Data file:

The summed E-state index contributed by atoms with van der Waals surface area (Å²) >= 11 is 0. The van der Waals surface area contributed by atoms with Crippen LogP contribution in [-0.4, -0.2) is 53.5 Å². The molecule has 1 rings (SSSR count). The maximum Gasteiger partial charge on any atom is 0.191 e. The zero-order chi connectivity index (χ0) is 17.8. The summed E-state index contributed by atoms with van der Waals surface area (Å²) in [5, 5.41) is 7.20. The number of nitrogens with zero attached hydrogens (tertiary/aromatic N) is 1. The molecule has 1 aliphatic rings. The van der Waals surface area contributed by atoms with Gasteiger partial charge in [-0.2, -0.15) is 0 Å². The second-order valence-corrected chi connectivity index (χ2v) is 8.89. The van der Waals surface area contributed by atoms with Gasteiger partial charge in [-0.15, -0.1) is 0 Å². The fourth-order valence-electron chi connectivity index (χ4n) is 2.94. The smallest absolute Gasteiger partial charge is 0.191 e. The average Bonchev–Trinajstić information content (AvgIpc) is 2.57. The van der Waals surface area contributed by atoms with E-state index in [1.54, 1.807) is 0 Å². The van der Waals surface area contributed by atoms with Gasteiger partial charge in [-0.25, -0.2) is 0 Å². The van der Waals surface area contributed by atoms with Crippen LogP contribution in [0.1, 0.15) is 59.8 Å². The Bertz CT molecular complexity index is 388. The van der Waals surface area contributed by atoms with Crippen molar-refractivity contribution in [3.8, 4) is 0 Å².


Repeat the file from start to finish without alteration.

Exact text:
The summed E-state index contributed by atoms with van der Waals surface area (Å²) >= 11 is 0. The van der Waals surface area contributed by atoms with Crippen LogP contribution in [-0.4, -0.2) is 53.5 Å². The molecule has 1 rings (SSSR count). The maximum Gasteiger partial charge on any atom is 0.191 e. The zero-order chi connectivity index (χ0) is 17.8. The summed E-state index contributed by atoms with van der Waals surface area (Å²) in [5, 5.41) is 7.20. The number of nitrogens with zero attached hydrogens (tertiary/aromatic N) is 1. The molecule has 1 aliphatic rings. The van der Waals surface area contributed by atoms with Gasteiger partial charge in [-0.2, -0.15) is 0 Å². The second-order valence-corrected chi connectivity index (χ2v) is 8.89. The van der Waals surface area contributed by atoms with Gasteiger partial charge in [-0.15, -0.1) is 0 Å². The fourth-order valence-electron chi connectivity index (χ4n) is 2.94. The smallest absolute Gasteiger partial charge is 0.191 e. The average Bonchev–Trinajstić information content (AvgIpc) is 2.57. The van der Waals surface area contributed by atoms with E-state index in [1.54, 1.807) is 0 Å². The van der Waals surface area contributed by atoms with Gasteiger partial charge in [-0.25, -0.2) is 0 Å². The van der Waals surface area contributed by atoms with Crippen LogP contribution in [0.1, 0.15) is 59.8 Å². The Bertz CT molecular complexity index is 388. The van der Waals surface area contributed by atoms with Crippen molar-refractivity contribution in [3.8, 4) is 0 Å².